How to Start a Sole Proprietorship in Illinois

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by How to Start an LLC Team
Last updated: June 19th, 2024
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Starting a business as a sole proprietorship in Illinois can be an exciting and rewarding endeavor. Whether pursuing your passion or looking for financial independence, establishing a sole proprietorship is popular due to its simplicity and cost-effectiveness. This guide will walk you through the process of starting a sole proprietorship in Illinois. From choosing a business name to obtaining licenses and permits, we’ll cover all the essential information you need.

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What is a sole proprietorship?

A sole proprietorship is the simplest form of business entity. It is owned and operated by a single individual responsible for the business’s finances and debts. They are easy to set up and, for this reason, are popular amongst solo entrepreneurs and business owners. Unlike other business structures like limited liability companies (LLCs) or corporations, there is no legal separation between the business and the owner.

While a sole proprietorship offers simplicity and flexibility but has some drawbacks. The main disadvantage is the lack of asset protection. As a sole proprietor, your personal assets, like your car, home, and savings, are at risk if your business runs up debts or has any legal obligations.

A step-by-step guide to starting your Illinois sole proprietorship


Choose a business name

The first step is choosing a business name. By default, sole proprietors must use their legal name as their business name. If you intend to do business under a different name, you must file an assumed business name or “Doing Business As” (DBA) in Illinois.

Here are the steps you need to take to register your DBA:

  1. Choose a business name: Think of some potential names that communicate what your company does. Aim for a name that is memorable, descriptive, and catchy. This can become a valuable marketing tool for you to attract new customers.
  2. Check availability: After brainstorming business names, you must verify the name is unique and available.

There are two essential resources to check:

  1. Check online availability: It is important to ensure your business name is available online. Search to see if the .com domain for your business name is available. Securing the ideal domain will make your website and online presence seamless. Check that related social media handles across platforms like Facebook, Instagram, and Twitter are also free to claim. Matching usernames will further build your brand.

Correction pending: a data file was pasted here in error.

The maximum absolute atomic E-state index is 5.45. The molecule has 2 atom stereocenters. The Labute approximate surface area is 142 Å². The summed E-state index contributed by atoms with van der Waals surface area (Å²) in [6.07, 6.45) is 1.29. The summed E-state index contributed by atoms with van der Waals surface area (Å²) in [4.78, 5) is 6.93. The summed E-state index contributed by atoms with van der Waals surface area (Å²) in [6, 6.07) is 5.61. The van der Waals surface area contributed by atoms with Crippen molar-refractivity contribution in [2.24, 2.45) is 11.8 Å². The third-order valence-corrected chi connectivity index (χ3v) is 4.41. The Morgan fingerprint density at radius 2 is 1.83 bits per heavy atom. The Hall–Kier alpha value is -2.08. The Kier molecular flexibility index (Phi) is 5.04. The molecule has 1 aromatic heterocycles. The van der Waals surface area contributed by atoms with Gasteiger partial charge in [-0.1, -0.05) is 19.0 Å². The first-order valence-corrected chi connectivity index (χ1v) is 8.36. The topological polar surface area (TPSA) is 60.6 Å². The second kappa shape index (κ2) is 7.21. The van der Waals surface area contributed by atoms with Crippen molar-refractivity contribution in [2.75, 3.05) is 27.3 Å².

2. Register the business name: You must file for permission to use an assumed name with the county clerk’s office where your primary business place is. To complete the DBA filing, you’ll typically need to provide the following information along with a filing fee.
  • Business name
  • Business address
  • Your name and address

Certain countries, like Cook County, will allow you to register your DBA online. However, you need to check with your specific county. You can find your local county’s contact information from the Illinois Association of County Clerks and Recorders.


Obtain an (Employer Identification Number) EIN

Sole proprietors without employees don’t need to register for a federal tax ID number. They can use their Social Security Number (SSN) for tax purposes.

However, we recommend obtaining an EIN from the Internal Revenue Service (IRS) for several reasons:

  • Opens up business banking opportunities: An EIN is often required to open a business bank account. This can help separate personal and business finances.
  • Helps establish business credit: With an EIN, you can apply for business credit cards and loans separate from your credit. This can help you build credit for your business, which may be useful for future financial opportunities.
  • Eases hiring process: If you plan on hiring employees in the future, you must have an EIN. It must report taxes and other documents to the IRS and set up payroll because it helps distinguish employees from employers.
  • Enhances business privacy: An EIN can also replace your social security number in business paperwork, protecting you from identity theft and adding an extra layer of privacy.
  • Prepares for business growth: Even though a sole proprietorship does not legally require an EIN, having one can simplify the transition if you decide to incorporate or restructure your business.

You can apply for your EIN here.


Obtain Illinois business licenses, permits, and zoning clearances

Depending on the nature of your business, you may need to obtain specific licenses, permits, and zoning clearances to operate legally in Illinois.


Register for taxes

As a sole proprietorship, your business taxes are filed alongside your personal tax return. You submit your Form 1040 personal income tax return each year and attach a Schedule C. A Schedule C summarizes your business’s income, profits, and losses from the past year.